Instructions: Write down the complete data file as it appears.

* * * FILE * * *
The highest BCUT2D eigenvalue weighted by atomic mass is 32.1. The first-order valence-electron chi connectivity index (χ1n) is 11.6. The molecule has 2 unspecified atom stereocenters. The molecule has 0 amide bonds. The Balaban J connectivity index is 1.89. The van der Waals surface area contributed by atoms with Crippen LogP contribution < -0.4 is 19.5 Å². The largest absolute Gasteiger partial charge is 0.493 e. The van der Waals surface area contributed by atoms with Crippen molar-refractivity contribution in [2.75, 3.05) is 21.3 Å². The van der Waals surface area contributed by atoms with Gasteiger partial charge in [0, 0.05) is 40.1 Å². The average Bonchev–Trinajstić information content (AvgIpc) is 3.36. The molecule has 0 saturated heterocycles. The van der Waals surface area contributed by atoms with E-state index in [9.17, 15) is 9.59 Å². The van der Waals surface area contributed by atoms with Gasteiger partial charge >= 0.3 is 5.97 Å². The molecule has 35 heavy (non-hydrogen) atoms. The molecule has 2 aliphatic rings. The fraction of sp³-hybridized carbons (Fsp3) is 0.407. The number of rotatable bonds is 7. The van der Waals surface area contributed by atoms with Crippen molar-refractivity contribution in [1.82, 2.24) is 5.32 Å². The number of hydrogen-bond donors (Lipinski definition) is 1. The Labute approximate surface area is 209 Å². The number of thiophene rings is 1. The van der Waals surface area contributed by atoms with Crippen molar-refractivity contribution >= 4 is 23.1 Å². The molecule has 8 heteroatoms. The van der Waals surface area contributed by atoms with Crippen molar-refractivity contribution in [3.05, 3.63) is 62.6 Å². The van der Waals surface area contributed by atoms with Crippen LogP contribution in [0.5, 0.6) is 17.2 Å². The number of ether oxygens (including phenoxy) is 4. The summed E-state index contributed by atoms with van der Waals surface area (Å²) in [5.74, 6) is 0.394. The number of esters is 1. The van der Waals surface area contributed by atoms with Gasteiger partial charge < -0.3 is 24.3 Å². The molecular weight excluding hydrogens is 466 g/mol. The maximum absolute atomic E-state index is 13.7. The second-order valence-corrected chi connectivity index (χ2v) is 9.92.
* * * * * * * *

The highest BCUT2D eigenvalue weighted by atomic mass is 32.1. The first-order valence-electron chi connectivity index (χ1n) is 11.6. The molecule has 2 unspecified atom stereocenters. The molecule has 0 amide bonds. The Balaban J connectivity index is 1.89. The van der Waals surface area contributed by atoms with Crippen LogP contribution < -0.4 is 19.5 Å². The largest absolute Gasteiger partial charge is 0.493 e. The van der Waals surface area contributed by atoms with Crippen molar-refractivity contribution in [2.75, 3.05) is 21.3 Å². The van der Waals surface area contributed by atoms with Gasteiger partial charge in [0, 0.05) is 40.1 Å². The average Bonchev–Trinajstić information content (AvgIpc) is 3.36. The molecule has 0 saturated heterocycles. The van der Waals surface area contributed by atoms with E-state index in [9.17, 15) is 9.59 Å². The van der Waals surface area contributed by atoms with Gasteiger partial charge >= 0.3 is 5.97 Å². The molecule has 35 heavy (non-hydrogen) atoms. The molecule has 2 aliphatic rings. The fraction of sp³-hybridized carbons (Fsp3) is 0.407. The number of rotatable bonds is 7. The van der Waals surface area contributed by atoms with Crippen molar-refractivity contribution in [1.82, 2.24) is 5.32 Å². The number of hydrogen-bond donors (Lipinski definition) is 1. The Labute approximate surface area is 209 Å². The number of thiophene rings is 1. The van der Waals surface area contributed by atoms with Crippen molar-refractivity contribution >= 4 is 23.1 Å². The molecule has 8 heteroatoms. The van der Waals surface area contributed by atoms with Crippen molar-refractivity contribution in [3.05, 3.63) is 62.6 Å². The van der Waals surface area contributed by atoms with Crippen LogP contribution in [0.5, 0.6) is 17.2 Å². The number of ether oxygens (including phenoxy) is 4. The summed E-state index contributed by atoms with van der Waals surface area (Å²) in [5.74, 6) is 0.394. The number of esters is 1. The van der Waals surface area contributed by atoms with Gasteiger partial charge < -0.3 is 24.3 Å². The molecular weight excluding hydrogens is 466 g/mol. The maximum absolute atomic E-state index is 13.7. The second-order valence-corrected chi connectivity index (χ2v) is 9.92.